Southampton Under-18s enjoyed something of a run in the FA Youth Cup this season and, as coach Anthony Limbrick says, it’s an experience his youngsters will learn from.
“We had a decent FA Youth Cup run, beating West Ham at home 2-1 which was pleasing in a tough game, and then obviously in a really fairly difficult match against Everton away from home, winning in the penalty shoot-out was really pleasing,” Limbrick told Southampton’s official YouTube channel.
“It was disappointing that we didn’t get through Leicester in a game that we’d probably fancied, but (it was a) really good experience for the players, playing at the stadium, playing against the best teams and dealing with the pressure of that cup competition.
“That’s the idea of the Youth Cup – to be able to deal with those conditions, the extra pressure, the added people coming to watch, playing at the stadiums. We’ve obviously played at the stadium twice, at St Mary’s, which is always good, and then also playing at Goodison Park too, so you have to deal with those variables and if the players want to go and play at the top level, they have to deal with that pressure, so it was a really good learning curve for them.”
Goals from Dan Demkiv and Callum Slattery saw Saints ease past the Hammers in the third round in December before a memorable epic at Goodison Park in the fourth ended with Joe Lea slotting home the winning penalty in the shoot-out after it had ended 1-1 after extra time.
It is perhaps that night on Merseyside, though, that will live longer in the memory than the subsequent 2-0 home defeat to Leicester City in March which meant they failed to make what have been a first quarter-final appearance in a three years.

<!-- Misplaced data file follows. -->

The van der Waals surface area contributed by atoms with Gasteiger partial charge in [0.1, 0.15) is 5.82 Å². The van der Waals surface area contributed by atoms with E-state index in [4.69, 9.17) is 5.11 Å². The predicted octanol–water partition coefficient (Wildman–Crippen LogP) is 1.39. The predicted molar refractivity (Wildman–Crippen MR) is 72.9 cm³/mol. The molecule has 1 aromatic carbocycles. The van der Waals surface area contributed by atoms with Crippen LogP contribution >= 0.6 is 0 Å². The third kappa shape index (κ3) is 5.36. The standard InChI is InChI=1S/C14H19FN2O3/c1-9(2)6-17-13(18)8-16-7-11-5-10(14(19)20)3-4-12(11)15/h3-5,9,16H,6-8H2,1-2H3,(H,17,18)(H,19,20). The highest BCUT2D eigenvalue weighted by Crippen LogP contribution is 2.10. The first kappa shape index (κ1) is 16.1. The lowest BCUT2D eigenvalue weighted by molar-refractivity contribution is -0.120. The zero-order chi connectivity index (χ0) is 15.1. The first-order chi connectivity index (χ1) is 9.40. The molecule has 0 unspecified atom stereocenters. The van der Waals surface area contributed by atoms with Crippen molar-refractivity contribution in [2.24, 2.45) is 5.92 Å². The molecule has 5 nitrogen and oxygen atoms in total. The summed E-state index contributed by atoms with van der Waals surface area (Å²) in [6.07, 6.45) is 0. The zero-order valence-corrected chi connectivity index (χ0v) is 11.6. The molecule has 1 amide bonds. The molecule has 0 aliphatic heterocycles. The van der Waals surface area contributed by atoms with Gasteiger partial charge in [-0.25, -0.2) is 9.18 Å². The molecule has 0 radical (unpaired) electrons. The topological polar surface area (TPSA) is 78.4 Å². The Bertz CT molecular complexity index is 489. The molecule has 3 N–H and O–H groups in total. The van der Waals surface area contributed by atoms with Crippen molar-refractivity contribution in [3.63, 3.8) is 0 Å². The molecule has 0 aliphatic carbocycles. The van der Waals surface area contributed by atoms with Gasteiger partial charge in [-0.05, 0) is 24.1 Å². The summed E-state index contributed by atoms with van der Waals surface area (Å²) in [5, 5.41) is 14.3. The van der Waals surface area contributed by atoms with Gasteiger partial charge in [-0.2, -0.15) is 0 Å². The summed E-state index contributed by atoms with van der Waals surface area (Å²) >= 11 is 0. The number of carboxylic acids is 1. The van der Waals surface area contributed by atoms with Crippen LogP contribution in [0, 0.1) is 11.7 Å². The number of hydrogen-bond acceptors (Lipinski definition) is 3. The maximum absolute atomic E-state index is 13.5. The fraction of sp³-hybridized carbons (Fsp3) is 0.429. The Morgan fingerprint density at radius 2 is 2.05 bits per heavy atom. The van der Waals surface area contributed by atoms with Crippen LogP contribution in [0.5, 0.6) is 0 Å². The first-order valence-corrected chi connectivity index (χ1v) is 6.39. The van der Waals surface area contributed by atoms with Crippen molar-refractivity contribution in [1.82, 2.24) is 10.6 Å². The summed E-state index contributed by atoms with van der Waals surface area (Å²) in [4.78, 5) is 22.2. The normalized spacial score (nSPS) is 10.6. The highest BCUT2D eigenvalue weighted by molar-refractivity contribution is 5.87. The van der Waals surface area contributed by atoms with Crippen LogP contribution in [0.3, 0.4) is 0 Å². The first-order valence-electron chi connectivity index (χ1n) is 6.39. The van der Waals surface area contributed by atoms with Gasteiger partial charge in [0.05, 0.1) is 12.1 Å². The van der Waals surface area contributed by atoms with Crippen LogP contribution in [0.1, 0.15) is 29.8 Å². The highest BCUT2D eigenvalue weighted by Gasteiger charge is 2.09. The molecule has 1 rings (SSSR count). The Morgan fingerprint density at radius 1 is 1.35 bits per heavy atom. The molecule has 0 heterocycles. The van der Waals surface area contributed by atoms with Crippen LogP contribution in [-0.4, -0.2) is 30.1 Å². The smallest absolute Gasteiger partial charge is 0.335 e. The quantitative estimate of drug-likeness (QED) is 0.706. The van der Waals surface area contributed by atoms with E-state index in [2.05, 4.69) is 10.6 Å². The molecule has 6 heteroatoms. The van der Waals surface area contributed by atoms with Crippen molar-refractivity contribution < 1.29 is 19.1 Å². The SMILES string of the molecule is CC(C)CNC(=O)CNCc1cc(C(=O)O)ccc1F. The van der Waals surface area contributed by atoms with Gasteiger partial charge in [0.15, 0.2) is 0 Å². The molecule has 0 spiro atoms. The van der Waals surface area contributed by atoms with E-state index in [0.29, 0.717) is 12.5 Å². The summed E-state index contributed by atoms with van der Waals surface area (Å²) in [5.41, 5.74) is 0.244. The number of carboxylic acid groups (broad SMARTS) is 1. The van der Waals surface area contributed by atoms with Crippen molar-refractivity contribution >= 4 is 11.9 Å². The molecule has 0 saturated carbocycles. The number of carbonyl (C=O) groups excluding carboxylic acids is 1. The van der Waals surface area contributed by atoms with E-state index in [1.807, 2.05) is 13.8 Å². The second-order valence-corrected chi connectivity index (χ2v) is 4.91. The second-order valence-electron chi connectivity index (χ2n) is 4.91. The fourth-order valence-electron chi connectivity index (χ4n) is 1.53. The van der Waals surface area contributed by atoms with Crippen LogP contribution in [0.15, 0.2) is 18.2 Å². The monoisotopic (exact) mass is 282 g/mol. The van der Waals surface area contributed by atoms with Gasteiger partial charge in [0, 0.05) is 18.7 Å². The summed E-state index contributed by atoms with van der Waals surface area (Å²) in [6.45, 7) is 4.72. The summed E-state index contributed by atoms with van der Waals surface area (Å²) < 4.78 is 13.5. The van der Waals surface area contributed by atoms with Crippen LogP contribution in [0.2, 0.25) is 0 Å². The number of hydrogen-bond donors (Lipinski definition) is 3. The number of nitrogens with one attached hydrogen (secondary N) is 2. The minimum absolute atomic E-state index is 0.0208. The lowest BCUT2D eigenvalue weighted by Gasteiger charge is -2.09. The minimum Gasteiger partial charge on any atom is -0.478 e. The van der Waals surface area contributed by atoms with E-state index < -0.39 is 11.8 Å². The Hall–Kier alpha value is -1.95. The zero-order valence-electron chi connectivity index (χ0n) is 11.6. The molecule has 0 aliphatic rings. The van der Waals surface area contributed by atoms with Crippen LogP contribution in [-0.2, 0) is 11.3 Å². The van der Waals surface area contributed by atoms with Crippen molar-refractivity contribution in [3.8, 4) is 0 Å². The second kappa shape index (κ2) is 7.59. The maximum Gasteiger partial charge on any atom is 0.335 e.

“They had many players who’d played in the first team there and I think they really fancied their chances to push on, not just past us, but to go far in the tournament and make the semis and the final, and I think possibly, maybe, underestimated us a little bit,” said Limbrick of the Toffees.
“But we did our homework and had a clear gameplan, and within the 90 minutes I think we played quite well and created a couple of chances. In extra-time, it was sort of backs-to-the-wall defending – we had to drop quite deep and really fight for our lives, and we held on for the penalties in the end, but I was really pleased with the players and the character that they showed during that game.
“There was some really good performances,” he continued, “and obviously Harry Isted making the saves in the penalty shoot-out, but some really good defensive displays from all of the back four – Ollie Cook, Kyle Clinton, Will Wood, Josh Debayo did quite well in those games, so it was pleasing that they showed the character, the fight to hang in there and see through to the end.”